Providing a full-on fuzz-esque tone, the Distortion + is a classic pedal that delivers a more “transparent” distortion compared with the DS-1 and RAT. Lacking EQ controls, the Distortion + relies more heavily on your amp’s EQ settings, meaning it’s sound is more dependent on your setup.

Used by legendary guitarists like Randy Rhoads, who would used his Distortion + through a Marshall Plexi; he could achieve more compressed, bolder gain tones. Iron Maiden’s Dave Murray also used the Distortion + in the '80s, and the pedal became a core ingredient of that early thrash metal sound.

Modern Distortion Pedals

The trend-setting distortion pedals of yesteryear have provided guitarists with great tone for decades. However, the amount of recent offerings on the market have given us even more choice and the ability to get closer to that valve amp sound (in a box!).

The Fulltone OCD is an example of a pedal that bridges the gap between overdrive and distortion. Able to produce low-gain crunch tones with its drive control dialled down, the OCD can offer a raw and gnarly distortion when it’s cranked.

With a tone knob letting you brighten the sound of the pedal, the OCD also features a high-pass/low-pass switch for further EQ possibilities. The pedal has a naturally strong mid-range punch, giving incredible depth and power to riffs and leads. So if you’re looking for a distortion unit that can really bring your guitar to the forefront in a live mix - the OCD is one of the best. Think of it as a classic Marshall plexi, but on steroids!

Undergoing several tweaks over the years, Fulltone have sold over 250,000 of these units since its inception in 2004. V2 is their biggest overhaul of the mighty OCD, introduced in mid-2017. Now featuring upgraded components, an effective output buffer to keep its signal clean, and also switchable true-bypass; the OCD is better than ever before.

Built like a tank and with impeccable quality, the OCD has always been a reasonably priced pedal. Considering the tones it delivers, it’s well worth every penny, but more affordable alternatives are around. The Tone City Dry Martini is worth checking out if you’re looking for a British-voiced, cheaper OCD-inspired unit. With the benefit of its mini footprint, it’s super-easy to add to your board.

Fulltone OCD vs. Tone City Dry Martini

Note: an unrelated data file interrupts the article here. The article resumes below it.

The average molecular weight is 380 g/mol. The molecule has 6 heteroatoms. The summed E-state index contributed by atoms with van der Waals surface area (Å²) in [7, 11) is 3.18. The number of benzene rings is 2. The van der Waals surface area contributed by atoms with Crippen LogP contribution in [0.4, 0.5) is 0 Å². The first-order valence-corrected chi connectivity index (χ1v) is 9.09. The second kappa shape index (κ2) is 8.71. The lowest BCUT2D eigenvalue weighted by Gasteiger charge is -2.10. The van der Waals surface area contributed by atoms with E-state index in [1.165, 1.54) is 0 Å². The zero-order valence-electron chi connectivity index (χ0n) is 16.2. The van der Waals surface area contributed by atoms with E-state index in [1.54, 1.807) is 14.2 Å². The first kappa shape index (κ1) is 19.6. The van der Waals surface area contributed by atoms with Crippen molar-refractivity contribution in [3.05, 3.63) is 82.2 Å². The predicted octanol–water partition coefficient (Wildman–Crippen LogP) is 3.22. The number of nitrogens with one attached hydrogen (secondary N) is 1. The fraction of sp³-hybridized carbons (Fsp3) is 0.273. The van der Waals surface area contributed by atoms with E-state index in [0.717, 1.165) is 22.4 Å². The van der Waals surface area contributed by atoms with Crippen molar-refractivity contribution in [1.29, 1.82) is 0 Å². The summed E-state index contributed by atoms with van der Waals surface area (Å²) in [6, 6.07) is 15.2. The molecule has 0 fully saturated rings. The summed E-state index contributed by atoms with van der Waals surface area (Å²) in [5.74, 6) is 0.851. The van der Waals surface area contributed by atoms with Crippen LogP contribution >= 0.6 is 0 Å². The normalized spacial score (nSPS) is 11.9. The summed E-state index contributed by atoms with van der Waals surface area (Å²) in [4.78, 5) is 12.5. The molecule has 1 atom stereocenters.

JHS are an accomplished pedal company, establishing themselves amongst the big brands in the 21st Century. Gaining more recognition in recent years, the Angry Charlie is arguably their most celebrated pedal. Unveiled in 2009, the Angry Charlie is regarded for its realistic, full-bodied amp-like tone and has become a true modern classic.

Able to run at 9-18V, the Angry Charlie is known for its high headroom; able to produce a more open distortion that reacts well to varying playing dynamics. With a 3-band EQ, the Angry Charlie is also very tweakable compared to its competition, with a large palette of tones at your disposal.

With so many sounds available within its standard single enclosure, the JHS Angry Charlie is really in its element when you turn its drive control up. Emulating a legendary Marshall JCM800 with incredible conviction, the Angry Charlie becomes more compressed and consistent, and stays controlled and crisp even when using extreme settings. It’s definitely one of our favourites, and with guitar virtuoso Andy Timmons having his own signature version - you know this pedal is something special!

JHS AT+ vs. Xotic BB Preamp

There are a few brands that even make pedal-formatted versions of their amps. This means that you can achieve sounds that closely resemble some formidable amplifiers, for a mere fraction of their full-fat prices. For example, Bogner have a range of distortion pedals based off some of their classic heads, including the Uberschall and Ecstasy. MXR have also followed this trend, releasing the 5150 Overdrive to give you the tone of the game-changing Peavey/EVH 5150; an amp that has been used on countless rock and metal records.